It is fairly easy to get back to your car, even at dusk. The small sign posts installed by the BLM will glow in the dark if a flashlight is shined on them. Make sure that when you return you do not try to cross the ridge too early after heading north. Look for the sign post referenced above, it will tell you when to turn to cross the ridge. It should be easy to cross over the small ridge; if not you have turned west too early. Conversely if you go too far north you will end up in or overlooking Wirepass slot canyon. If so turn around and try again. For an interesting story of someone who got lost on the return, see Trouble in Coyote Buttes. If you get lost or injured and need help try to gain elevation. You may be able to get a cell signal. I have gotten service via Verizon, and a friend via AT&T.

Your day at The Wave

Start at The Wave

So you’ve finally gotten a permit and want to make the best use of it. There is a nice loop hike starting and ending at The Wave. It covers most of the best photo sites in Coyote Buttes North and, if you are willing to be out most of the day, you can hit all of them in good light. Being out all day is dangerous in the summer months, so only do the loop from September through May. The loop does not include Top Rock, unless you are a very strong hiker save this for a second trip.

The first stop on the loop hike is The Wave. The Wave gets good light about an hour after sunrise, before then parts of it are in shadow. It takes about 90 minutes to hike from the Wirepass trailhead to The Wave. Most people start their hike very early in the day and end up leaving when they run out of energy, usually before best light. If you have the stamina to stay out 10-15 hours begin hiking at dawn; otherwise I suggest you start your hike later. Do not start hiking too late as shadows start to hit the south wall of The Wave before mid-day. After shooting The Wave explore the area around it for an hour or two. There are usually some nice water pools 150 yards southeast of The Wave. Ginger Rock is a good subject mid-day. It can be found about 200 yards north of The Wave.

 

Best early morning

Best shot at mid-morning

Best late morning

Best in the afternoon

Dinosaur Tracks and The Boneyard

Leave The Wave by retracing your steps back down the sand dune to the wash below. At the foot of the dune turn west, cross the wash, and ascend to the area with the dinosaur tracks. The tracks are located in red stone very close to the wall. If you are not experienced in finding tracks they can be hard to locate even with GPS coordinates. The tracks are three toed and hand sized. They usually come in a small cluster arranged in a line. I left a small circle of rocks around a pair of footprints about ten years ago, as of mid 2017 the circle was still there.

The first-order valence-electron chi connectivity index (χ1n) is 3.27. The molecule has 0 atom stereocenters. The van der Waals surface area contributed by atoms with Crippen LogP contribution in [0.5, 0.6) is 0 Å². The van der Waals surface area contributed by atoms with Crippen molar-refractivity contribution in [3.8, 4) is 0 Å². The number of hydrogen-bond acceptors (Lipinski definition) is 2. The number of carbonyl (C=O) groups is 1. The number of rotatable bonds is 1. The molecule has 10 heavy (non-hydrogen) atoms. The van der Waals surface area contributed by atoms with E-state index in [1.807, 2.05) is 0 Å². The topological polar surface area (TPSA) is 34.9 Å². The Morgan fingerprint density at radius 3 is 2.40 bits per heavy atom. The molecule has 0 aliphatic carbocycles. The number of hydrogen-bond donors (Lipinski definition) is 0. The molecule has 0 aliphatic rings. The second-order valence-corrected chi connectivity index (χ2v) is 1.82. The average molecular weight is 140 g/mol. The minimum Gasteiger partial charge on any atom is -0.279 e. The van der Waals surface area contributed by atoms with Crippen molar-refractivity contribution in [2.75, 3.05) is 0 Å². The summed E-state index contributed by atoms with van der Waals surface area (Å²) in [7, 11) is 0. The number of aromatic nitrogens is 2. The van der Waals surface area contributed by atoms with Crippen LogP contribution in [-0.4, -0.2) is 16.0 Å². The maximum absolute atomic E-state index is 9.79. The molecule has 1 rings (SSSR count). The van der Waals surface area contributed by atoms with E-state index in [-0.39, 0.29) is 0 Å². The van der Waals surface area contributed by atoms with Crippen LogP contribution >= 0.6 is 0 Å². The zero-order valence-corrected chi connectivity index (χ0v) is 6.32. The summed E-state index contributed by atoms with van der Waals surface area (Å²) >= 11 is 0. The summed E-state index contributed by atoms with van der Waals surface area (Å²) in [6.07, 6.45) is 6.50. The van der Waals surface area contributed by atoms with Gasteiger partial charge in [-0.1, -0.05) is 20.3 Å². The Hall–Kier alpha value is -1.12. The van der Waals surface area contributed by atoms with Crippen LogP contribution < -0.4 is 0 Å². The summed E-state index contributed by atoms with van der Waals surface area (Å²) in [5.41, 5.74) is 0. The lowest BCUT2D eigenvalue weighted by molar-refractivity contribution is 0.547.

After visiting the dinosaur tracks continue south about .3 miles till you reach an open area. Fifty yards or so to the west lies a small brown and yellow striped area with some rocks that look like a tic-tac-toe board lying on the stripes. The area was named “The Boneyard” by photographer Michael Fatali. The loose rocks are called lace or box rocks. Please do not move them, they are fragile. Wait until the cliffs to the northwest of The Boneyard are in shadow before shooting; the dark background of the cliffs contrasts with The Boneyard nicely. Stay until the sun goes behind the cliffs to the west and The Boneyard starts to fall into shadow. If you are feeling energetic you can Note that The Boneyard is also very good at dawn, light hits it just after sunrise with March and September being optimal times to shoot it at dawn.

Dinosaur TrackThe Boneyard

Lace rock north of The Boneyard

Sand Cove

After leaving The Boneyard head down the sandy wash which runs south-east. In .2 miles turn more to the south into Sand Cove Wash. Continue up Sand Cove Wash about 100 yards and hike up to the teepees to your east (left). This area contains beautiful sandstone curves and is called Sand Cove. It is best captured late afternoon just before it goes into shadow. A wide-angle lens is needed. Sand Cove is largely in shadow in the morning. Stay at Sand Cove until it starts going into shadow.

 

Sand CoveLooking south from Sand Cove

The Second Wave

From Sand Cove hike east north-east and scramble up the cliff until you reach a flat area just before a much steeper cliff. The Second Wave is at the foot of this steep cliff. It is a great late afternoon location, but only fair the rest of the day. Shoot it from the small sand dune a few yards south, or from the rocks to the south east about ten feet above it. Make sure the cliffs to the west are in shadow. Shoot until the Second Wave goes into shadow. Leave a bit earlier if you are concerned about hiking back to your car after sunset.

To return to the Wirepass parking lot head north passing back through The Wave. There should be many good photo-ops along the hike back so don’t put your camera / tripod away too soon. After leaving The Wave head down the sand dune, cross the wash, and head north to retrace your steps back to your car. “The Dive” and the North and South “Teepees” will be in good light on the way back. You will need a long lens to shoot them. If you hurry you should be able to get back to your car 30-45 minutes after sunset. Warning – if you do not have good navigation skills or have a GPS and know how to use it, you should leave The Second Wave well before sunset.

 

 

The Milky Way rising over the Badwater Salt Flats in Death Valley National Park, California

Badwater Salt Flats in Death Valley National Park, California

Mesquite Dunes at Dawn in Death Valley National Park

The Doll House Ruin in Bear Ears National Monument
Honeycomb Ruin on Montezuma Creek Road, Utah
The interior corridor of Moon House ruin on Cedar Mesa, Utah
Three Story Ruin in Northern Bear Ears NM, Utah